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Tips From The Top: One On One With Traci Inglis, Brand President of JustFab and Shoedazzle

I spoke to Traci Inglis, Brand President of JustFab and Shoedazzle, about what she has learned along the way and her best advice

Adam: Thanks again for taking the time to share your advice. First things first, though, I am sure readers would love to learn more about you. How did you get here?

Traci: I’ve been interested in fashion since I was a young girl, but I also loved data (I was a math athlete in high school!). I’ve built my career using data and technology to better understand and improve the shopping experience and the end product itself. I cut my teeth as a data analyst at fashion brands and worked my way up through the Brand Marketing and CRM route across various national retailers. Applying my data-orientation to my love of fashion has been a pretty powerful combination here at TechStyle – it’s the perfect marriage of the two.

Adam: What failures, setbacks or challenges have been most instrumental to your growth?

Traci: A lot of naysayers have fueled my ambition, and my ambition fueled me to be curious, innovative, and hard-working. In terms of projects that haven’t worked out, I have a strong appetite for testing, so I’ve seen as many failures as wins – I like to quote Thomas Edison when we have a test that doesn’t win – “Many of life’s failures are people who did not realize how close they were to success when they gave up.”- you have to just keep going after it.

Adam: In your experience, what are the defining qualities of an effective leader? How can leaders and aspiring leaders take their leadership skills to the next level?

Traci: When it comes to the leaders on my team, I equally value functional expertise and leadership skills. Functional skills are easier to assess than leadership skills, but it’s the latter that can have a much bigger impact on a team. Having leaders in place that bring out the best in their people is important to me. I try to foster an environment where people feel safe to challenge ideas and bring new ways of approaching a problem.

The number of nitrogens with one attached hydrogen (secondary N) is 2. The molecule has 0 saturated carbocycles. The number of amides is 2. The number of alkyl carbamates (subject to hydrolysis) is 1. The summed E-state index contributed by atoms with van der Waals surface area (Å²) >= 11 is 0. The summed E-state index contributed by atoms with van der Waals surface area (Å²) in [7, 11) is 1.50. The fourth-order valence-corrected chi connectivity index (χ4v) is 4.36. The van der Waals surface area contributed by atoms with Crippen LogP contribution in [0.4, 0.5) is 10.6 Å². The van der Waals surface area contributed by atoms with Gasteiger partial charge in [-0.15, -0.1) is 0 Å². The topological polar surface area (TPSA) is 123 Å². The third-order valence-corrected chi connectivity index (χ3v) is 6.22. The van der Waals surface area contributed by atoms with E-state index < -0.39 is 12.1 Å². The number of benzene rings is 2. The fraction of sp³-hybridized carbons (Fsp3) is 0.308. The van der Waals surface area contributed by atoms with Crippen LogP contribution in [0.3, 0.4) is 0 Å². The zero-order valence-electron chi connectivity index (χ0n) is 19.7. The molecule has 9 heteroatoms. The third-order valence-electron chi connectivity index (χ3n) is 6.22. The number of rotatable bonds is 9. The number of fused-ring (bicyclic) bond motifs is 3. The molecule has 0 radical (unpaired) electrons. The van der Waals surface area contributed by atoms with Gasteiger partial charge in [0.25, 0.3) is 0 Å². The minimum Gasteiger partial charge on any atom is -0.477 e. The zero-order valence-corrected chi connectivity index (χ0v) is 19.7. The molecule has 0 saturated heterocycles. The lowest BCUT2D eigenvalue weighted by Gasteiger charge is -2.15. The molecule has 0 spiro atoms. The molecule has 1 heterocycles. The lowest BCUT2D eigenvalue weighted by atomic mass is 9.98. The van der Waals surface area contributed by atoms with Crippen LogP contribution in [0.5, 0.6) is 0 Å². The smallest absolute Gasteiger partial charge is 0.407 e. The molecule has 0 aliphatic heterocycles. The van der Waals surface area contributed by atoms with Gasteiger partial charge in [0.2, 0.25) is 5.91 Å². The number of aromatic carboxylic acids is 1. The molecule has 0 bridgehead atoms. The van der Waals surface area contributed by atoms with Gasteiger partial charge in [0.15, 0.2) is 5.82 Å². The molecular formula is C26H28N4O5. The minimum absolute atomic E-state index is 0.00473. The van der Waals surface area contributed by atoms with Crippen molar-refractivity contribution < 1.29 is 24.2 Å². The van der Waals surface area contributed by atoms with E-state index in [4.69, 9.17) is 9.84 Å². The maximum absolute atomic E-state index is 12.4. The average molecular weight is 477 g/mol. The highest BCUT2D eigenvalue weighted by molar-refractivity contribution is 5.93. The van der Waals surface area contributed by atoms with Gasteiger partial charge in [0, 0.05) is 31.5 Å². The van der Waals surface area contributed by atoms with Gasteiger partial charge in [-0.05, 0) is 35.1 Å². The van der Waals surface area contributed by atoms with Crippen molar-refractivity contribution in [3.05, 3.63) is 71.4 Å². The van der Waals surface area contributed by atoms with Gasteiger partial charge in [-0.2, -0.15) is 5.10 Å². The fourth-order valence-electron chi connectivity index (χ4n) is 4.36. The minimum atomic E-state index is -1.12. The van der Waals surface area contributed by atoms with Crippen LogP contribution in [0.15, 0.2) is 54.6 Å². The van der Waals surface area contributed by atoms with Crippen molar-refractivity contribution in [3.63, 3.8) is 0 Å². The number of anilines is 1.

Adam: What are your three best tips applicable to an audience of entrepreneurs, executives and civic leaders?

Traci: I’m going to give you 5. I know, my Type-A overachiever is showing…

a. Assume positive intent. A lot of workplace (or social group) conflict is bred from someone reading text on a screen and assuming an emotion was connected to it that may not have ever been. If you assume negative intent, you may read something into it that wasn’t there and then respond with a nastygram that wasn’t warranted.

b. Always know where you want to be in 5 years and figure out what you need to learn, accomplish, or change in order to get there. Take a course, volunteer to take a new project at work, ask to have coffee with a senior exec in that area – whatever you do, don’t sit there waiting for it to fall into your lap (spoiler alert: that isn’t going to happen).

c. Be your own champion. A mentor along the way told me to always have a plan for what to say to various senior management members if you run into them at the water cooler. Run into the CFO? Share the big news that you came in under budget on the big project. Run into the CEO? Share that your latest launch is beating plan. Keep a running list in your head for those moments of opportunity to subtly and organically champion your wins.

d. Listen to your customers. This is the key to a successful business in ANY industry. In my past, we spent a lot of time in the stores talking to customers. At JustFab & Shoedazzle, we don’t have stores so we started having dinner with our customers – once a month we invite them to the office to hang out with us and tell us what we could do better. I can attribute millions in revenue from ideas that have come from those dinners… actually one idea is now driving nearly $20M annually now.

e. Always go beyond. When I was growing up, my dad used to always challenge me with “Have you done everything you could do? Can you think of one more thing you could do to achieve your goal?So think of that one thing, and then do it. J

Adam: What is the best piece of advice you ever received?

Traci: Assume positive intent

Adam: How do you pay it forward?


Traci: I mentor a handful of men and women and it’s pretty awesome to see them grow and benefit from it.

Adam: What are your hobbies and how have they shaped you?

Traci: Well, if I’m being totally honest it’s probably shopping. But, I also spend a lot of time hiking. I’m heading to Peru in September to backpack across the Inca trail and see Machu Piccu.

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